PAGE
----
Earlier this month, I wanted to post and speak on the many successes throughout the years of the black man’s plight. However, this year took us to new heights unexpected. From 21 Savage being detained by ICE and finding out he was from the United Kingdom, to the heightened sensitivity of Jussie Smollett being “assaulted” by MAGA supporters and many social groups rallying together behind him later for him to be in limbo, lastly to R.Kelly turning himself into authorities and pleading not guilty to the charges of aggravated sexual abuse. A major highlight we forget were the brands who utilized black face to sell items not thinking of the backlash.
Here are some things I learned from each situation:
- You could promote a selective imagery and get paid for it just as long as you don’t speak out against injustice experienced within the black community. Trying to promote the youth to think differently about their image is not what capitalist America wants.
- A black man will only be believed on the condition of a third party viewing everything. All sources must be credible and unbiased. People only turn against you if others paint you to be the boy who cried wolf. Funny what a stroke of a pen or computer keys can do.
- When aware of the abuse do not stand idle and say nothing. If you feel that there is something wrong, again ask the question bring it to light. Abuse whether physical, verbal, emotional, and or sexual is a vicious cycle that needs to be addressed in the black family. Women are not the only ones that suffer trauma, men do too. They manifest into perverseness and being that they are not addressed or brought to light, people suffer silently generationally. We’re quick to blame actions of both women, the parents, and this man but remember thoughts are the framework of acts of free will.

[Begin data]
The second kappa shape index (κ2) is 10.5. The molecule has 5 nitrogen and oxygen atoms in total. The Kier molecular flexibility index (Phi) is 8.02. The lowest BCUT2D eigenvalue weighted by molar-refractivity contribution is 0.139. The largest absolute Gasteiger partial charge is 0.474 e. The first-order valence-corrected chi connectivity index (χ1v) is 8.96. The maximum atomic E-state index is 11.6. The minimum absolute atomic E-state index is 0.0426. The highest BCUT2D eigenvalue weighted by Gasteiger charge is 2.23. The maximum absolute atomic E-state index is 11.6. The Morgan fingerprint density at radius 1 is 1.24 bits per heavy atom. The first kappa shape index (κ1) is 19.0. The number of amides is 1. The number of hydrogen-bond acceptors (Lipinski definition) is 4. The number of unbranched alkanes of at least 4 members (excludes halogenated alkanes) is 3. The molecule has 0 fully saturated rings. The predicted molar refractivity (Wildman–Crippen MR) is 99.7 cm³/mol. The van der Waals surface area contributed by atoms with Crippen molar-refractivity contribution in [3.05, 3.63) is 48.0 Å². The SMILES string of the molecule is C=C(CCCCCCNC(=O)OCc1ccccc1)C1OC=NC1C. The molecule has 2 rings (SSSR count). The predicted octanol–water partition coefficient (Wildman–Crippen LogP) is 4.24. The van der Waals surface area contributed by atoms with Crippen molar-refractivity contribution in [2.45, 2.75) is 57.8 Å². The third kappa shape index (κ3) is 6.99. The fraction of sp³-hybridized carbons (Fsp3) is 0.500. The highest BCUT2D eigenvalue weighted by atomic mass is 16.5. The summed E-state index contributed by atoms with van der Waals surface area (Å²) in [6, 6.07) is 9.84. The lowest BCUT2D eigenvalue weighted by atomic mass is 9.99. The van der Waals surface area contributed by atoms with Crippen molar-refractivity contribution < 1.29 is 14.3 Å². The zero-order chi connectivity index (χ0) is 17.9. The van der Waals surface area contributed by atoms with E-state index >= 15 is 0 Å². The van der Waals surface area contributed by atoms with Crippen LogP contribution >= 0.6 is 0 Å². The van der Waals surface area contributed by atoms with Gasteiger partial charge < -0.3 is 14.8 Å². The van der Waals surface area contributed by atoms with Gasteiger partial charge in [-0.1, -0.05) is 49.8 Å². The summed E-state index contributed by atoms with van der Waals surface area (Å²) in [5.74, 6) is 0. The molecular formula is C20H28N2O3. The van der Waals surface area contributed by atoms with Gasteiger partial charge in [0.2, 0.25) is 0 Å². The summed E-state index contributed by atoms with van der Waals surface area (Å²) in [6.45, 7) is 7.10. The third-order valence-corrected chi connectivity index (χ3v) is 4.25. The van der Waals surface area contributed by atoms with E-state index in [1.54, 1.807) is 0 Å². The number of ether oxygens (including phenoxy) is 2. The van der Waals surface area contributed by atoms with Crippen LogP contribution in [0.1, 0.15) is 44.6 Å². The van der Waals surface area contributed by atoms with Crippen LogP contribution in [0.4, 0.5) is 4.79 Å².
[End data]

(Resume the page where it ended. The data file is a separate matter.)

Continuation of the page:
- Our money fund their dreams and even at times their ignorance. If we redirect out currency to better quality items and stop focusing so much on the brand of the item, maybe we’d pay for things that are truly worth it.
Kevin Hart titled it best, “Laugh at my pain”.
That’s what we seems to be done every time we are faced with something offensive, oppressive, we joke, we laugh, we make fun of, and then we move on.
We can be a successful people but our vision of what we as a people are has to change.
Growth is required.
Black History is a history meant to repeat greatness and not to be forgotten.
Just a reminder.